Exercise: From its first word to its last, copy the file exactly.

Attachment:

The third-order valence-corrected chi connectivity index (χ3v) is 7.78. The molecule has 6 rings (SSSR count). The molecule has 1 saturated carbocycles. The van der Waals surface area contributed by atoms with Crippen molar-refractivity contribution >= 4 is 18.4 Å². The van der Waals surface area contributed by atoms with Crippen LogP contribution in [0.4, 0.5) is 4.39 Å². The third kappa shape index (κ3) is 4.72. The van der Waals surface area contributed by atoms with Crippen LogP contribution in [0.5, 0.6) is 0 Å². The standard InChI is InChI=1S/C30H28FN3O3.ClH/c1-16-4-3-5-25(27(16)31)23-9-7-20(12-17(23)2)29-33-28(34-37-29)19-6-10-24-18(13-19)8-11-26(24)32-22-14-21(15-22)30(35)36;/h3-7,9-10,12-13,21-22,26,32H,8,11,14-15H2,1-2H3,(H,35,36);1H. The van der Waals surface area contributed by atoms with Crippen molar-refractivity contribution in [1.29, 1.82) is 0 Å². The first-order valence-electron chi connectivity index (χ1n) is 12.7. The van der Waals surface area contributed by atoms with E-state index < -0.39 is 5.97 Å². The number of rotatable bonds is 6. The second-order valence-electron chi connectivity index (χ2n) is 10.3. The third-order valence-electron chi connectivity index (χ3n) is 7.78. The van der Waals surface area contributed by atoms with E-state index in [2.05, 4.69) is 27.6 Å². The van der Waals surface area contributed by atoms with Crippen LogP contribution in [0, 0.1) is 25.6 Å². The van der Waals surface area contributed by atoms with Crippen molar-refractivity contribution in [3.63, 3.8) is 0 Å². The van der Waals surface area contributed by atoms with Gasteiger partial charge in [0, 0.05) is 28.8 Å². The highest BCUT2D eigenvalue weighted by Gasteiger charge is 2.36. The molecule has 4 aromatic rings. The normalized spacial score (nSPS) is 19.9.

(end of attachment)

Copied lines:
The third-order valence-corrected chi connectivity index (χ3v) is 7.78. The molecule has 6 rings (SSSR count). The molecule has 1 saturated carbocycles. The van der Waals surface area contributed by atoms with Crippen molar-refractivity contribution >= 4 is 18.4 Å². The van der Waals surface area contributed by atoms with Crippen LogP contribution in [0.4, 0.5) is 4.39 Å². The third kappa shape index (κ3) is 4.72. The van der Waals surface area contributed by atoms with Crippen LogP contribution in [0.5, 0.6) is 0 Å². The standard InChI is InChI=1S/C30H28FN3O3.ClH/c1-16-4-3-5-25(27(16)31)23-9-7-20(12-17(23)2)29-33-28(34-37-29)19-6-10-24-18(13-19)8-11-26(24)32-22-14-21(15-22)30(35)36;/h3-7,9-10,12-13,21-22,26,32H,8,11,14-15H2,1-2H3,(H,35,36);1H. The van der Waals surface area contributed by atoms with Crippen molar-refractivity contribution in [1.29, 1.82) is 0 Å². The first-order valence-electron chi connectivity index (χ1n) is 12.7. The van der Waals surface area contributed by atoms with E-state index < -0.39 is 5.97 Å². The number of rotatable bonds is 6. The second-order valence-electron chi connectivity index (χ2n) is 10.3. The third-order valence-electron chi connectivity index (χ3n) is 7.78. The van der Waals surface area contributed by atoms with E-state index in [2.05, 4.69) is 27.6 Å². The van der Waals surface area contributed by atoms with Crippen LogP contribution in [0, 0.1) is 25.6 Å². The van der Waals surface area contributed by atoms with Crippen molar-refractivity contribution in [3.63, 3.8) is 0 Å². The van der Waals surface area contributed by atoms with Gasteiger partial charge in [0, 0.05) is 28.8 Å². The highest BCUT2D eigenvalue weighted by Gasteiger charge is 2.36. The molecule has 4 aromatic rings. The normalized spacial score (nSPS) is 19.9.